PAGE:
I’m a healthy and stable guy. I lead a lifestyle I enjoy, have a job I’m passionate for and a friendship group I hold dear to me. I’m happy, positive about where I am in life and optimistic for the future. Even when times are bad, like when my father passed suddenly, I channelled the experience into something positive – focusing on how much he had done for me and using that as a drive to succeed further.
Unfortunately, my partner doesn’t have it so easy. She suffers a lot of the bad things in the world – depression, anxiety, self-injury. But it’s okay, because I love her, and being able to help her through her bad times, seeing her feel confident and resist self-injury is the most rewarding and fulfilling part of my life. I like to think that I’m sharing my ‘lucky gift’ – my mental health and stability – with her and giving her a weapon to overcome her inner demons. She may never be completely free of these ailments and they will always play a role in our relationship, but together we can overcome the worst of it and come out stronger at the end of it. However, whilst I’m empathetic and open to the days of unexpected sadness and episodes of self-injury, there is still one demon which is harder to understand and come to terms to with. Suicidal ideation.
Suicide. It changes the context. The dynamic. The reason you were doing all of this. Having built a relationship about working together, she considers leaving it – for good – a viable option to her. With suicide, my role feels as though it is dissolved. I’m not needed to be her support, to raise her confidence and cheer her up. It’s no longer about us working together, but instead her fending for herself and me being left alone. Despite multiple conversations on the topic, I don’t understand how she can feel suicide is a viable option. This changes and challenges my understanding of our life together, where I plan to be in years to come – nothing is stable and that scares me.
But if I feel unstable, how must she feel? Thoughts aren’t a choice, and suicidal ideation isn’t something your partner chooses or wants to engage with. I still have a role – to stop her thoughts becoming actions. When we discussed how her suicide ideation made me feel, I told her how much she means to me and it gave her a reason to resist suicide. She explained how it feels to her, and it helped me understand this wasn’t something I should feel uncomfortable about – that such a mind-set was not beneficial to each of us. Open and honest discussion breeds understanding, which is all a relationship needs to move forward and overcome its challenges, even suicide ideation.
It’s hard to feel as though you can’t help stop suicide, but as partners, we are in very strong places to do so.
Be passionate and caring for your other half, and be passionate and caring for yourself.
Recognise there are things you can’t cope with, as there is for your partner, and share this burden between you.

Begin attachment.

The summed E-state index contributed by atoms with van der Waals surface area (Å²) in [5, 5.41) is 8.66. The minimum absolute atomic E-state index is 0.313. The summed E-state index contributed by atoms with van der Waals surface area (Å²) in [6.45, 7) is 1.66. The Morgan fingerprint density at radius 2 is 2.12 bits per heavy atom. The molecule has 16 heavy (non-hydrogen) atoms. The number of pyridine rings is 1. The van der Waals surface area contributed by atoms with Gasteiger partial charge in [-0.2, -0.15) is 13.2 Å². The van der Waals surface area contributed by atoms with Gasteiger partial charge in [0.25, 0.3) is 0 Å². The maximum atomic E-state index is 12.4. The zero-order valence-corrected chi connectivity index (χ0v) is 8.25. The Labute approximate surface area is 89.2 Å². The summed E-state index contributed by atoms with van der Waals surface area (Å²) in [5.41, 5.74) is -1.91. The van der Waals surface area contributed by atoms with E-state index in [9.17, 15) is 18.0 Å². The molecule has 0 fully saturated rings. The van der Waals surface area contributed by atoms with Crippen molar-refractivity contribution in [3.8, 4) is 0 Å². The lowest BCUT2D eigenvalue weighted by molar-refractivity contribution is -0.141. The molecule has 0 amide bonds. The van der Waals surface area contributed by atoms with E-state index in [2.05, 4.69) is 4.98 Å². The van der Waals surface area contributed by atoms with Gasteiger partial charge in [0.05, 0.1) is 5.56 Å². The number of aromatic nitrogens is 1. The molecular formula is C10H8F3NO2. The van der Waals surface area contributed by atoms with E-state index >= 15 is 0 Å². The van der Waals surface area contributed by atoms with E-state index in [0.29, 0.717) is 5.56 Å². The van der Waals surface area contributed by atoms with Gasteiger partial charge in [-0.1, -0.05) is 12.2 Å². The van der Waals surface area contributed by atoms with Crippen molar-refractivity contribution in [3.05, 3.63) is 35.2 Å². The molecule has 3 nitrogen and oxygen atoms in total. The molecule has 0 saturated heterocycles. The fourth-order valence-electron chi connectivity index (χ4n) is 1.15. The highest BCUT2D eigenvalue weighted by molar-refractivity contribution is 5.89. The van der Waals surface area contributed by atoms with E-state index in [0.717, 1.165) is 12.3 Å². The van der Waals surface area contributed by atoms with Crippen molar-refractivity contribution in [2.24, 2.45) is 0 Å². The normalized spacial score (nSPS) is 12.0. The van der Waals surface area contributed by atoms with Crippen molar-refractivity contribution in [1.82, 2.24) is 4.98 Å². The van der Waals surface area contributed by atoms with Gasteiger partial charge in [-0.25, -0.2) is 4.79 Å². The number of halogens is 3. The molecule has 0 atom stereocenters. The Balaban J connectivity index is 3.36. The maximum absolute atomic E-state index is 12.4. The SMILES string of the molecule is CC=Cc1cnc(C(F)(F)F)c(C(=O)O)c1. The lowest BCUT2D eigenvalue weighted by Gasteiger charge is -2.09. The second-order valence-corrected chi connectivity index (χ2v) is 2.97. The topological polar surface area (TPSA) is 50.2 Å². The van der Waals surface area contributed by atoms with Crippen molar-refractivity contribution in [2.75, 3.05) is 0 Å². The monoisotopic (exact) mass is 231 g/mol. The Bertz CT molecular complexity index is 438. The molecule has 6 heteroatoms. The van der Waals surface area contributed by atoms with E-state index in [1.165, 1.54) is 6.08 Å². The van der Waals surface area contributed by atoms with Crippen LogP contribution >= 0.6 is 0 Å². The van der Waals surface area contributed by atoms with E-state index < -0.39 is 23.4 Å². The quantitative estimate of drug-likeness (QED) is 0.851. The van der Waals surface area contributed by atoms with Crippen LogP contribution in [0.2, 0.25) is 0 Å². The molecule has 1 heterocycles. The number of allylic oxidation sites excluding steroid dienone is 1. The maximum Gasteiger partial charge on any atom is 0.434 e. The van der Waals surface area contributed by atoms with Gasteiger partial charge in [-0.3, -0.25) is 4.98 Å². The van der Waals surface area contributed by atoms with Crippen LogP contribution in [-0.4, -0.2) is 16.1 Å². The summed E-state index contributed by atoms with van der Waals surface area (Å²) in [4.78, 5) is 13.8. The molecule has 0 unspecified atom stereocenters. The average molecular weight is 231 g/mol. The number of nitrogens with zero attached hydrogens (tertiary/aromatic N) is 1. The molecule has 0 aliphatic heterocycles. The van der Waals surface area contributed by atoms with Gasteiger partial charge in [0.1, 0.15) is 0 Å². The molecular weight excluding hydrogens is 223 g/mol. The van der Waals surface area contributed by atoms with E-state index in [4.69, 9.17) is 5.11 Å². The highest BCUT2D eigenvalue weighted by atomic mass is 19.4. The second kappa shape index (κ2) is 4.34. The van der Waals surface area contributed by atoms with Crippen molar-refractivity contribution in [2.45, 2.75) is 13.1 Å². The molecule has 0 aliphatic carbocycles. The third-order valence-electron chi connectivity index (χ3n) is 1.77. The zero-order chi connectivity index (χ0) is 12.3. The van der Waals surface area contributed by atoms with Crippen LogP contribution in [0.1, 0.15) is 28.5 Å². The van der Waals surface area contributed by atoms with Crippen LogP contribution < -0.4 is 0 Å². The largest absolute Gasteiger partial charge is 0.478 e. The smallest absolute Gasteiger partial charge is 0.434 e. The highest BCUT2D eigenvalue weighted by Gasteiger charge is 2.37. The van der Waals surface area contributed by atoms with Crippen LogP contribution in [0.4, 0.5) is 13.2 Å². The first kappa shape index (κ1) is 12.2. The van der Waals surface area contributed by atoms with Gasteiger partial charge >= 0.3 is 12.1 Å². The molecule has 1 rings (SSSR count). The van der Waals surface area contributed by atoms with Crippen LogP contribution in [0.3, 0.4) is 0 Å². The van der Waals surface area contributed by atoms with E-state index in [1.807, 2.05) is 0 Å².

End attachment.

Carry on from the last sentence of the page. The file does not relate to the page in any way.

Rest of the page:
Talk to them openly about struggles, suicide and relationships.
First, we would like to thank the author for sharing his experience of living and loving someone who has suicidal thoughts. Suicidal ideation is one of the most difficult circumstances to deal with – for both those who experience it directly and for all those who this experience touches; their family, partners, friends, carers, colleagues (etc). Considering the possibility of losing a loved one by suicide is a terrifying reality and may bring a mix of different feelings: anxiety regarding the fear that the person will take their own life; a sense of defeat related to the idea that they could not stop their loved one from having suicidal thoughts; rejection as an effect of the beloved’s wish to die (or to escape) and, therefore, abandon this world behind; anger for feeling rejected and not being able to immediately solve the issue. These feelings are not uncommon, and their existence expresses how much someone cares for their beloved.
At the beginning of this blog, the anonymous author makes it clear that he has a healthy and stable life. Still, he also acknowledges he feels like he is being left alone, and is not needed. Although a partner, family member, friend, carer (etc) may have healthy and stable mental health, it is extremely important that those supporting someone are aware (and indeed perhaps encouraged) to seek guidance, input and, where necessary, professional help when facing the difficulty of understanding and living with, their loved ones’ suicidal thoughts and feelings. Talking openly, and sensitively, to your loved one about your struggles is really important, but professional support is available too. This support can be important to help us to understand how suicidal thoughts work and what is the best approach to deal with it. Professional help can also be an important, and appropriate, avenue through which to express and ventilate thoughts and feelings. As a starting point, mental health charities such as rethink and Mind offer some useful guidance.
While experiencing suicidal thoughts, and supporting a loved one who is experiencing suicidality, are undoubtedly concerning and demanding experiences, it is vital to remain aware that suicide is preventable. The reduction and eradication of suicidal ideation is achievable. The development and strengthening of coping strategies are possible. There is hope. People can, and do recover and there are people, resources and guidance available to support all those affected during this process.